During office brainstorming sessions, managers are increasingly telling employees to “be creative.” Should employees, however, comply with that managerial directive? According to a new paper from a University of Illinois expert in work behaviors and organizations, being creative in the workplace can be risky because creativity is deeply personal, which can make the creative act feel self-disclosing.
According to Jack Goncalo, a professor of business administration at the Gies College of Business, when prompted to be creative, people share ideas that reflect their unique point of view and personal preferences – which can be risky business in the office.
“One of the things organizations frequently tell their employees is to be creative,” Goncalo explained. “When you are creative, you are revealing something about yourself and allowing others to form opinions about you. People, both managers and employees, should be aware of the risks involved, in my opinion. Unless you go through a lot of hoops to make sure there aren’t any consequences, there should be some red flags raised about the idea that employees can be freely creative.”
It’s increasingly common for managers to instruct employees to ‘be creative’ during brainstorming sessions. But according to a new article, being creative in the workplace is potentially fraught with peril because creativity itself is deeply personal.
Whether it’s formulating the latest scientific breakthrough, developing new technology, or creating a collaborative work of art, creativity entails not only conjuring up novel ideas but also mustering the courage to openly express those ideas to colleagues, exposing them to criticism.
“When people are creative, they are doing more than just solving problems. They are, in fact, revealing something very personal “According to Goncalo. “The ideas we share when brainstorming and generating ideas are not simply abstract, cold solutions to problems. They are derived from our own distinct idiosyncratic viewpoint. You’re digging deep within yourself to share something that reflects your point of view, which makes sharing those ideas risky, personal, and consequential.”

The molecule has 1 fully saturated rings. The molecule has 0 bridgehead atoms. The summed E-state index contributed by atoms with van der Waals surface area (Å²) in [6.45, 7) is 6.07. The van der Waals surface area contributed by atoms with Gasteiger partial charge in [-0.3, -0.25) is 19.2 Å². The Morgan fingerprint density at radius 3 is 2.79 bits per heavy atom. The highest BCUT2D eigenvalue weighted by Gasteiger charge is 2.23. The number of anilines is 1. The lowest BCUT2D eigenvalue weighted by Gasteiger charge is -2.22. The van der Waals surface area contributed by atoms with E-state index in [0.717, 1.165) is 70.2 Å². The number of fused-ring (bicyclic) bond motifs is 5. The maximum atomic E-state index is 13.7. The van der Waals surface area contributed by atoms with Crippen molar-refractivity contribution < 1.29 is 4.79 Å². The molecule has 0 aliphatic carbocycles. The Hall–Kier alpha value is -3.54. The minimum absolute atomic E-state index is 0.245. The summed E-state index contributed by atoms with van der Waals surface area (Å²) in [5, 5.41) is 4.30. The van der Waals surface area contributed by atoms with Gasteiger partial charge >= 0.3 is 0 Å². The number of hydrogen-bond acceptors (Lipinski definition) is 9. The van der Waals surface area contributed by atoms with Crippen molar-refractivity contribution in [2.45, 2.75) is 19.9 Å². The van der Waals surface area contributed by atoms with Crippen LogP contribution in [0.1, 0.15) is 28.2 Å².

Goncalo and co-author Joshua H. Katz, a graduate student at Illinois, conducted five experiments to test the hypothesis that generating creative ideas would lead to the perception of self-disclosure.
When subjects were instructed to be creative, they inevitably “thought about their own preferences, likes and dislikes, and less about what other people thought,” according to Goncalo. “That explains why creativity is risky, and it explains something about the process that people go through, which we measure in the paper,” he explained. “We conducted experiments in which we asked people to come up with creative ideas for potato chip flavors and candle scents, and you can’t help but read their ideas and feel like you know the person afterward.”
The majority of research on creativity focuses on its origins and how to increase its production. However, according to Goncalo, this paper demonstrates that being creative has consequences. “When you say you don’t like my idea, you’re actually rejecting someone’s perspective or point of view, which is dangerously close to rejecting that person – which is risky, to say the least, in the workplace,” he explained.
Another finding of the study is that being creative together is a good way to get to know someone new. “When I hear your creative ideas, I get the feeling I can predict something about your personality,” Goncalo explained. One of the participants in the creative candle scent experiment came up with some unusual ideas, including “Zombie Outbreak,” “Spoiled Milk in a Hot Car,” and a euphemism for canine flatulence.
“Based on those ideas, you may feel like you know this person, but you may not like them,” he explained. “When people are being creative, they are sharing information that may irritate some people.”
Being creative can also help people bond or get to know each other better, according to Goncalo. “The most positive spin on this is that when people work together on something creative, one of the byproducts is that they get to know each other a little better,” he said. “On the other hand, you might not like what you hear. That is where the risk lies, but you can certainly match people based on their mutual interests, which could easily lead to bonding.”
The study has implications not only for creative types and marketing managers but also for any group setting where creative thinking and brainstorming are required.
“This speaks to making people feel anonymous when brainstorming,” Goncalo explained. “It’s the same reason why people are more likely to share when they know their response will be anonymous: there’s less risk. So one way to be more creative is to reduce the risk while also seeing it as an opportunity to get to know each other better. It has the potential to be an icebreaker.”